News and Events
Council to consider how it can strengthen and improve its fostering service
Posted on: 8 July 2013
Devon County Council will consider a range of measures to reshape its fostering service and attract and retain more foster carers, in a report to be discussed at Cabinet this week (Wednesday 10 July).
With the number of children being placed by the Courts into the Council’s care increasing from 539 in 2008/9 to 693 in 2012/13, the Council’s Fostering Service is conversely seeing falling numbers of carers, as people retire or opt out of the service.
During that period, due to lack of in-house capacity, the Council saw significant increase in their use of private sector fostering providers, costing the Council nearly £4 million a year.
With less reliance on the private sector, the Council says it could be saving millions.
More importantly, increasing the capacity and breadth of its own fostering service will improve the stability of fostering placements, minimising the number of times a child might move between placements.
In their report, the Council sets out new measures to improve the service:
• Increased allowances for carers
• Specialist training for carers able to care for more challenging children and young people
• More dedicated council staff to provide flexible support
• Increase birthday and Christmas allowances
The service, which Ofsted rated as ‘good with many outstanding features’, is the Council’s main resource for looking after children placed in its care.
The current situation is unsustainable says the Council, as it looks to increase the size of its fostering service by an extra 100 carer households over the next two years.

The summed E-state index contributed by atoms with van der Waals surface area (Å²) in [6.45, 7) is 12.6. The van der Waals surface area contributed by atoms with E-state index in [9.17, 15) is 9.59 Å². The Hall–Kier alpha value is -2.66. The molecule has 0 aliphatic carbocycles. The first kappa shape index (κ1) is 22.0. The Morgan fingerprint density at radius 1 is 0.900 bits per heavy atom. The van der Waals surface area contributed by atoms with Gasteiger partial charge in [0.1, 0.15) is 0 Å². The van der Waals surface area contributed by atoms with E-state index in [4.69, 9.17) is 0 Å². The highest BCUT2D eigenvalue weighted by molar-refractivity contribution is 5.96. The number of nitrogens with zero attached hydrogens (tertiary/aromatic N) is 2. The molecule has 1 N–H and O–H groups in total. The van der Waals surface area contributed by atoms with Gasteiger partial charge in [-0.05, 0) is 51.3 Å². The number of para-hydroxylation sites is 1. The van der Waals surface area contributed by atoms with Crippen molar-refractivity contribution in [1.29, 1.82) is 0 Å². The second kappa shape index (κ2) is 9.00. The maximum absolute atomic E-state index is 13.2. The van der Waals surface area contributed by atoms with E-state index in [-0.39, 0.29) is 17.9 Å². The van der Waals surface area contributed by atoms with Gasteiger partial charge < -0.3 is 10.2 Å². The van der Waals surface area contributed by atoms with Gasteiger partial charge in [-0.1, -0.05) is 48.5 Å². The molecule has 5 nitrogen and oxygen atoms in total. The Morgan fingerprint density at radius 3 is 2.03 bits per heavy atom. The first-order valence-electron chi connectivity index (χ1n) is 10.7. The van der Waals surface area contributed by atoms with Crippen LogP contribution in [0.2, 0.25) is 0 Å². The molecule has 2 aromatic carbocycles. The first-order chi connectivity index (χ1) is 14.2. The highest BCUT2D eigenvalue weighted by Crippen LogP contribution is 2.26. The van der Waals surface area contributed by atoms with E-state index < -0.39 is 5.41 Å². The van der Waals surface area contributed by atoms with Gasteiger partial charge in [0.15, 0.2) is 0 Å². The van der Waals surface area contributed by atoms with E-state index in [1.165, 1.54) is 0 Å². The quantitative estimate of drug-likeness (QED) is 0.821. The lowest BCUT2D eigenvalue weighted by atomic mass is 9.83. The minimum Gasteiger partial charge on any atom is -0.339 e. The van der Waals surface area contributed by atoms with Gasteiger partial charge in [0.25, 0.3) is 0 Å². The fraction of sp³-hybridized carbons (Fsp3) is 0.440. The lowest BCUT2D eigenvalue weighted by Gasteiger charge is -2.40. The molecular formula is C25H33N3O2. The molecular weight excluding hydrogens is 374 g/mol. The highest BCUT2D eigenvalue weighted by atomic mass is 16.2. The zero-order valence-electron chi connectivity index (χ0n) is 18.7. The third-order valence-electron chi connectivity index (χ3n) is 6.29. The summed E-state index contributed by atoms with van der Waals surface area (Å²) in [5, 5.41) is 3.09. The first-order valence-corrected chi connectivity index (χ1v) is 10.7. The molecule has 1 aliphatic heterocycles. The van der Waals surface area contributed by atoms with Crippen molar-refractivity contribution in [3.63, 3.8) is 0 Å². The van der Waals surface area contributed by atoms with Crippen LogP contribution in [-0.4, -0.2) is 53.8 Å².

It has 315 carer households, who care for 344 children and young people. In addition a further 105 children are placed through independent fostering agencies.
The Council report says that some of its foster carers say that they can no longer afford to foster for Devon because they can’t afford to give up or reduce their employment hours in order to meet the needs of their foster children.
So Councillors will consider increasing current fostering allowances more in line with the private sector and more equivalent to salaried employment.
They will also consider a scheme to enable existing carers to be ‘promoted’ so they are able to offer specialist care to children and young people who have more challenging and complex care needs and as such become career foster carers.
And it wants to speed up the time it takes for people to become approved foster carers, reducing that period from nine to six months.
Councillor Will Mumford, the Council’s Cabinet Member with responsibility for the Council’s fostering service said:
”We have great foster parents providing incredible support to young people in our care.
“We need to build on this, and it’s time we looked again at how we can make this great service even better and flexible enough to meet current and future demand.
“We need to look at how we can support our foster carers better, attract more to our service, and improve it so that we’re able to care for more children and young people this way rather than use private agencies or residential care.
“These improvements, which have been supported by the independent Scrutiny Committee, will I believe provide a better service that will bring about better outcomes sooner for young people in our care.”